There is another similar solution (at the moment XP and Vista only, NOT 2K :) ):
http://www.ulteo.com...top?autolang=en
based as well on colinux.

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#4 Moon Goon

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Posted 26 June 2008 - 07:22 PM

Last time I tried both products the sound worked in Ulteo but I couldn't install anything. andLinux had the sound broken but I could install nifty things like WINE.

Both products seem to degrade Windows performance. Neat idea though.

#5 Mikorist

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Posted 28 June 2008 - 06:05 PM

Hello,
www.colinux.org is a remarkable program. :)


>> ,----[ Quote from>>ibm.com/developerworks/library/l-virtualization-colinux/]
>> |coLinux is a port of the standard Linux kernel. In other words, coLinux is the Linux kernel
>> |that's modified to run cooperatively with another operating system. The host operating
>> |system (Windows or Linux) maintains control of the physical resources of the operating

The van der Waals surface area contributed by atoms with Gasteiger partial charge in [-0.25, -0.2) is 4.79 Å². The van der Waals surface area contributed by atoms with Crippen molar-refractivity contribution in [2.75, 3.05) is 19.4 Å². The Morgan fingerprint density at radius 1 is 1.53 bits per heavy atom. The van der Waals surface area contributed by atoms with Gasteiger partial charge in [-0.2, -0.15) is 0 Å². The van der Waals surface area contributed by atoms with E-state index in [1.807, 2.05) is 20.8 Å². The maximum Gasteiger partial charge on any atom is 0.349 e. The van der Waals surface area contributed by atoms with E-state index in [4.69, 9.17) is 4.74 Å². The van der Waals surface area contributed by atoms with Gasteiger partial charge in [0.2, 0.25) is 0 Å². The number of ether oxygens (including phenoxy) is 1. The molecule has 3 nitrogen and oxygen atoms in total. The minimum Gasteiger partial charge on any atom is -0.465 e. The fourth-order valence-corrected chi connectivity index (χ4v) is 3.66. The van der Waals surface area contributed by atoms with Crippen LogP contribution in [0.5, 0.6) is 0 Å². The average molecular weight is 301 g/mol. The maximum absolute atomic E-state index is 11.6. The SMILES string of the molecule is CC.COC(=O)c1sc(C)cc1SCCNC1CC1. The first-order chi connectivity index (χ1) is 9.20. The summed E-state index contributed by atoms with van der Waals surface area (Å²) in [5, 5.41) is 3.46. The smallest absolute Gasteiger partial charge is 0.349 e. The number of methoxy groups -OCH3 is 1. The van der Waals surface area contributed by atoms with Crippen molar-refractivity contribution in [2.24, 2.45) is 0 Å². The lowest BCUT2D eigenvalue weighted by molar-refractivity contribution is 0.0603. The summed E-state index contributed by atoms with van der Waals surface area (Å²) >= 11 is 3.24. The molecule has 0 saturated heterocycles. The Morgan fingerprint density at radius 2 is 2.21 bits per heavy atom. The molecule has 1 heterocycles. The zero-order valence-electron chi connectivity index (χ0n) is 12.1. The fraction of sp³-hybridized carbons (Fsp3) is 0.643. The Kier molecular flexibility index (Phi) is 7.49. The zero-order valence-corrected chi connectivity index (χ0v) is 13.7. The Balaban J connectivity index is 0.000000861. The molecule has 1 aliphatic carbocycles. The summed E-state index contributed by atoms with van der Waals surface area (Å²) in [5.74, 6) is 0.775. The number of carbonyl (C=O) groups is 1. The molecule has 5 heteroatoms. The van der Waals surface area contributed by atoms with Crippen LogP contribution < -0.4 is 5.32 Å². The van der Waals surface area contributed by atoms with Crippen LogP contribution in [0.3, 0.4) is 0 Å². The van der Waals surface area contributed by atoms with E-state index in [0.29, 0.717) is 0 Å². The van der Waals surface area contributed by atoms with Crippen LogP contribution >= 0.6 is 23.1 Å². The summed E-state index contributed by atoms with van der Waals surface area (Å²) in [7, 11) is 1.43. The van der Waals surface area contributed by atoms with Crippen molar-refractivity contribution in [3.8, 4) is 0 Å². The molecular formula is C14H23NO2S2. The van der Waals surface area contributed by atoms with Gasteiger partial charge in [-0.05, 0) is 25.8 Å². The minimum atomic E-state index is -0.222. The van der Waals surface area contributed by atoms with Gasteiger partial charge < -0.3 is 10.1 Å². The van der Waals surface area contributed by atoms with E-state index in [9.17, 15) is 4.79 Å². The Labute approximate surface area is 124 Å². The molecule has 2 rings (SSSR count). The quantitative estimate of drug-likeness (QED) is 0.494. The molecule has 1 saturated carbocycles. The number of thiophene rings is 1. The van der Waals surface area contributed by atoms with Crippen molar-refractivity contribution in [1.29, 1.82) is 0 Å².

>> |system, while the guest operating system (coLinux) is provided with a virtual abstraction of
>> |the hardware. The host operating system must provide the means to execute a driver in the
>> |privileged ring (ring 0) and export the means to allocate memory
Posted Image
>> |he root file system for coLinux is a regular file within the host operating system. To
>> |Windows it's just a regular file, but to coLinux it's an ext3 file system that can be read
>> |and written to.
>> |Other features needed by the Linux kernel, such as networking or video access, are proxied
>> |externally. Networking is made accessible to coLinux through a TUN/TAP driver (which is
>> |covered in "Networking," below). In short, this driver provides user-space access to the
>> |Ethernet device so that packets can be transmitted and received. Access to the display is